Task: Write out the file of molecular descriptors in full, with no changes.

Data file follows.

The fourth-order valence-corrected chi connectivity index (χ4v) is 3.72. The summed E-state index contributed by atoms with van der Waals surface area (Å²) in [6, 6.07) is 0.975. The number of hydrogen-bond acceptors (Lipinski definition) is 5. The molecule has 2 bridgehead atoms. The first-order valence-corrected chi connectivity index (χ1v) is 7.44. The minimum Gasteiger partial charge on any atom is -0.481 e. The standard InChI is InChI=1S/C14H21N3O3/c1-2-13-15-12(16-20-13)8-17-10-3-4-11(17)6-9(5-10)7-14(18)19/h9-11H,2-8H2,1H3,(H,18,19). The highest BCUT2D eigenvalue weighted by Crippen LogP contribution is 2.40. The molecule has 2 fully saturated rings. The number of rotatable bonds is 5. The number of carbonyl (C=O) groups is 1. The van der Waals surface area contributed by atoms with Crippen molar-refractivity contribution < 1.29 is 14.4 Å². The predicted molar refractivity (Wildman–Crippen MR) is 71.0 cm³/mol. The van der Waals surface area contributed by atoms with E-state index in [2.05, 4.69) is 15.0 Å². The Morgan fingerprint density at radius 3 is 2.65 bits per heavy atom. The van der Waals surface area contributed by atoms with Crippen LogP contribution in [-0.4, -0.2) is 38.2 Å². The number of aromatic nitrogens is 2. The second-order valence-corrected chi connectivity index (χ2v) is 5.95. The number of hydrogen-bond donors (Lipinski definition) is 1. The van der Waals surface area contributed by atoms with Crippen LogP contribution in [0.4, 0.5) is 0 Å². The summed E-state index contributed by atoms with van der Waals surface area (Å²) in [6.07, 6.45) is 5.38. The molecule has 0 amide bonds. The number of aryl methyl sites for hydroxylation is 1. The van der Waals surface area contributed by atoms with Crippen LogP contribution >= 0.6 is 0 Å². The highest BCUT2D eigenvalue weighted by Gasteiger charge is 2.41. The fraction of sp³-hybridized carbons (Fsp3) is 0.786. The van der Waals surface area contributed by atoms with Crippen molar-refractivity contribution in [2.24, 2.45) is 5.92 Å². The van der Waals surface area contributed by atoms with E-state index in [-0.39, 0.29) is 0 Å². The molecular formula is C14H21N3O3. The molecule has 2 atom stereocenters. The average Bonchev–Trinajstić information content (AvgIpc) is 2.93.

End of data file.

The fourth-order valence-corrected chi connectivity index (χ4v) is 3.72. The summed E-state index contributed by atoms with van der Waals surface area (Å²) in [6, 6.07) is 0.975. The number of hydrogen-bond acceptors (Lipinski definition) is 5. The molecule has 2 bridgehead atoms. The first-order valence-corrected chi connectivity index (χ1v) is 7.44. The minimum Gasteiger partial charge on any atom is -0.481 e. The standard InChI is InChI=1S/C14H21N3O3/c1-2-13-15-12(16-20-13)8-17-10-3-4-11(17)6-9(5-10)7-14(18)19/h9-11H,2-8H2,1H3,(H,18,19). The highest BCUT2D eigenvalue weighted by Crippen LogP contribution is 2.40. The molecule has 2 fully saturated rings. The number of rotatable bonds is 5. The number of carbonyl (C=O) groups is 1. The van der Waals surface area contributed by atoms with Crippen molar-refractivity contribution < 1.29 is 14.4 Å². The predicted molar refractivity (Wildman–Crippen MR) is 71.0 cm³/mol. The van der Waals surface area contributed by atoms with E-state index in [2.05, 4.69) is 15.0 Å². The Morgan fingerprint density at radius 3 is 2.65 bits per heavy atom. The van der Waals surface area contributed by atoms with Crippen LogP contribution in [-0.4, -0.2) is 38.2 Å². The number of aromatic nitrogens is 2. The second-order valence-corrected chi connectivity index (χ2v) is 5.95. The number of hydrogen-bond donors (Lipinski definition) is 1. The van der Waals surface area contributed by atoms with Crippen LogP contribution in [0.4, 0.5) is 0 Å². The summed E-state index contributed by atoms with van der Waals surface area (Å²) in [6.07, 6.45) is 5.38. The molecule has 0 amide bonds. The number of aryl methyl sites for hydroxylation is 1. The van der Waals surface area contributed by atoms with Crippen LogP contribution >= 0.6 is 0 Å². The highest BCUT2D eigenvalue weighted by Gasteiger charge is 2.41. The fraction of sp³-hybridized carbons (Fsp3) is 0.786. The van der Waals surface area contributed by atoms with Crippen molar-refractivity contribution in [2.24, 2.45) is 5.92 Å². The van der Waals surface area contributed by atoms with E-state index in [-0.39, 0.29) is 0 Å². The molecular formula is C14H21N3O3. The molecule has 2 atom stereocenters. The average Bonchev–Trinajstić information content (AvgIpc) is 2.93.